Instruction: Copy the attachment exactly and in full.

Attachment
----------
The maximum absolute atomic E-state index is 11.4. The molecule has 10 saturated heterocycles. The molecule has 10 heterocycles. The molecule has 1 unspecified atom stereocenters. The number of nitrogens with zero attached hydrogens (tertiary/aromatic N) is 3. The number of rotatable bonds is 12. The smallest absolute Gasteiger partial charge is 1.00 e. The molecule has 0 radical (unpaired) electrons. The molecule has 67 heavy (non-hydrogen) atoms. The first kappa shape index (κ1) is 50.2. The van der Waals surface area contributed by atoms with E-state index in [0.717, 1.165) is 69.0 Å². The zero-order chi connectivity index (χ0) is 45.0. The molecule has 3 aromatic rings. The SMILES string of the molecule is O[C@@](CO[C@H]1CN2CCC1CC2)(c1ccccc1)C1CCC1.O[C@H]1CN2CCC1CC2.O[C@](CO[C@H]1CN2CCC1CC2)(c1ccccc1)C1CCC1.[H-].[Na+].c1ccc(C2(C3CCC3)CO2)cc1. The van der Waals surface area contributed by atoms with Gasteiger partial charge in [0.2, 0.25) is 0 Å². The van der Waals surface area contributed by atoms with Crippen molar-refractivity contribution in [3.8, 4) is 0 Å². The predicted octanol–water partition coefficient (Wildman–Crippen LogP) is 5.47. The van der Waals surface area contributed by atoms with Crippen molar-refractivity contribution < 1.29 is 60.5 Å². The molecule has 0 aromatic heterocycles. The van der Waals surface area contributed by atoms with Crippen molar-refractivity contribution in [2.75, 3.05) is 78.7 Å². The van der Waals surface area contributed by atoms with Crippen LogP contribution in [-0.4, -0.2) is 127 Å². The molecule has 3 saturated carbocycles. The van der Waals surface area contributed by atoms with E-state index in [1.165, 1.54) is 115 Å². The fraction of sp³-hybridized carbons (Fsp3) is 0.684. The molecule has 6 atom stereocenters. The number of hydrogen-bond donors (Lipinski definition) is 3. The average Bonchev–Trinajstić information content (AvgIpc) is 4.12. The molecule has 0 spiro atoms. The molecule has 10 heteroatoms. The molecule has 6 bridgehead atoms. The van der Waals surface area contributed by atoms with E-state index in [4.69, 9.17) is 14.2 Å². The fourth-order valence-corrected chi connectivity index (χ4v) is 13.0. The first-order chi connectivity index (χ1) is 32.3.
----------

The maximum absolute atomic E-state index is 11.4. The molecule has 10 saturated heterocycles. The molecule has 10 heterocycles. The molecule has 1 unspecified atom stereocenters. The number of nitrogens with zero attached hydrogens (tertiary/aromatic N) is 3. The number of rotatable bonds is 12. The smallest absolute Gasteiger partial charge is 1.00 e. The molecule has 0 radical (unpaired) electrons. The molecule has 67 heavy (non-hydrogen) atoms. The first kappa shape index (κ1) is 50.2. The van der Waals surface area contributed by atoms with E-state index in [0.717, 1.165) is 69.0 Å². The zero-order chi connectivity index (χ0) is 45.0. The molecule has 3 aromatic rings. The SMILES string of the molecule is O[C@@](CO[C@H]1CN2CCC1CC2)(c1ccccc1)C1CCC1.O[C@H]1CN2CCC1CC2.O[C@](CO[C@H]1CN2CCC1CC2)(c1ccccc1)C1CCC1.[H-].[Na+].c1ccc(C2(C3CCC3)CO2)cc1. The van der Waals surface area contributed by atoms with Gasteiger partial charge in [0.2, 0.25) is 0 Å². The van der Waals surface area contributed by atoms with Crippen molar-refractivity contribution in [3.8, 4) is 0 Å². The predicted octanol–water partition coefficient (Wildman–Crippen LogP) is 5.47. The van der Waals surface area contributed by atoms with Crippen molar-refractivity contribution < 1.29 is 60.5 Å². The molecule has 0 aromatic heterocycles. The van der Waals surface area contributed by atoms with Crippen molar-refractivity contribution in [2.75, 3.05) is 78.7 Å². The van der Waals surface area contributed by atoms with Crippen LogP contribution in [-0.4, -0.2) is 127 Å². The molecule has 3 saturated carbocycles. The van der Waals surface area contributed by atoms with E-state index in [1.165, 1.54) is 115 Å². The fraction of sp³-hybridized carbons (Fsp3) is 0.684. The molecule has 6 atom stereocenters. The number of hydrogen-bond donors (Lipinski definition) is 3. The average Bonchev–Trinajstić information content (AvgIpc) is 4.12. The molecule has 0 spiro atoms. The molecule has 10 heteroatoms. The molecule has 6 bridgehead atoms. The van der Waals surface area contributed by atoms with E-state index in [4.69, 9.17) is 14.2 Å². The fourth-order valence-corrected chi connectivity index (χ4v) is 13.0. The first-order chi connectivity index (χ1) is 32.3.